My rating: 4/10.
Quick verdict: Glad I didn’t buy this. Mildly diverting, but not a keeper.
The author is (apparently) a popular blogger. Fair enough. The chapters would indeed make fine blog posts. Read ‘em and forget ‘em. (Not that I would extend that attitude to those of you, my marvelous readers, who are also fellow bloggers. No, no, no! But blog posts are, by the very nature of the venue, rather in-the-moment, are they not?)
I was going to condemn this novelty project by calling it pure fluff or something equally dismissive, but fellow-reader compassion for the author, an undoubted book lover, stays my hand. I’m mostly just glad I got this one from the library. It was mildly humorous in a pleasantly snarky way and I did frequently smile. Some sweetly tart anecdotes about a childhood of reading and a gentle ode to her book-loving grandparents enriched the whole.
I easily made it to the end, though I tuned out some at the mention of and rants about authors I’d never even heard of. Who the heck is Susan Wiggs? Chuck Klosterman? Augusten Burroughs?
The publisher is pushing this one with the following:
Want to impress the hot stranger at the bar who asks for your take on Infinite Jest? Dying to shut up the blowhard in front of you who’s pontificating on Cormac McCarthy’s “recurring road narratives”? Having difficulty keeping Francine Prose and Annie Proulx straight?
For all those overwhelmed readers who need to get a firm grip on the relentless onslaught of must-read books to stay on top of the inevitable conversations that swirl around them, Lauren Leto’s Judging a Book by Its Lover is manna from literary heaven! A hilarious send-up of–and inspired homage to–the passionate and peculiar world of book culture, this guide to literary debate leaves no reader or author unscathed, at once adoring and skewering everyone from Jonathan Franzen to Ayn Rand to Dostoyevsky and the people who read them.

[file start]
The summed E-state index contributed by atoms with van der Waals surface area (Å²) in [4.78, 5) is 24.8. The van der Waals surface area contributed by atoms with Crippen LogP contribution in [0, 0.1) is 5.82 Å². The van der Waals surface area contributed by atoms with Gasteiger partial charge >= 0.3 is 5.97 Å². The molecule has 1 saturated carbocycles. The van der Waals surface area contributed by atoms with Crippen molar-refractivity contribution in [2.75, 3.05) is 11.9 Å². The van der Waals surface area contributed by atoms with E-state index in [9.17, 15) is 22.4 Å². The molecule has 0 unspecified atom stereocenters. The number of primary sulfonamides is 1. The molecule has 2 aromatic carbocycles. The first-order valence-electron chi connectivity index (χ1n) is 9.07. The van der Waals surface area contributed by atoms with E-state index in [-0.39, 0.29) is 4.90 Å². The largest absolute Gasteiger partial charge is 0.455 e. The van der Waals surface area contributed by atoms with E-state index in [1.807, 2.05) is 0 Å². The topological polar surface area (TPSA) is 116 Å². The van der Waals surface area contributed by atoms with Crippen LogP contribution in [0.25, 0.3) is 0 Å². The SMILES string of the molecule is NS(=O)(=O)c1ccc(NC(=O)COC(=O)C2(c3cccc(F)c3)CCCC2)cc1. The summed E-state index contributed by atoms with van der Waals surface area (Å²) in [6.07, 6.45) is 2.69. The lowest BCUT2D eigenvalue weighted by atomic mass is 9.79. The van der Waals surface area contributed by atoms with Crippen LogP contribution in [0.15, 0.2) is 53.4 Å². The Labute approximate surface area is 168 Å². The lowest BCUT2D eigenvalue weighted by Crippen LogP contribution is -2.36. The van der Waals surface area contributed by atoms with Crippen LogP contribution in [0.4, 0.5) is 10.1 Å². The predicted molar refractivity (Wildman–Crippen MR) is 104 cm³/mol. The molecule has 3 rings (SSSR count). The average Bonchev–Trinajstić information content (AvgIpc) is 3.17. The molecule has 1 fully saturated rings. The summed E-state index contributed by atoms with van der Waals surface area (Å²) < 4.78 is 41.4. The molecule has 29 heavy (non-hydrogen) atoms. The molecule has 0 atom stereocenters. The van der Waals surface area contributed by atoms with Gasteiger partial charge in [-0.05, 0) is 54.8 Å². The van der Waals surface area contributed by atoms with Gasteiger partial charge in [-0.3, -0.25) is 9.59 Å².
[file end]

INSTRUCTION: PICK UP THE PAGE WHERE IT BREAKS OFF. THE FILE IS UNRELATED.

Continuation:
Not a particularly broad field of authors covered within, I found, but the author did her best with her limited years of reading experience, for she’s a youngish bright young thing – I quickly googled her and found a reference to her being twenty-four in 2010 – and obviously feels most at home among the American bestseller and college reading list standards.
And that’s all the time I’m going to spend on this one. Should be in abundant supply in the used book stores in the next year or two, as all of the readers who’ve received this for Christmas of 2012 purge their shelves.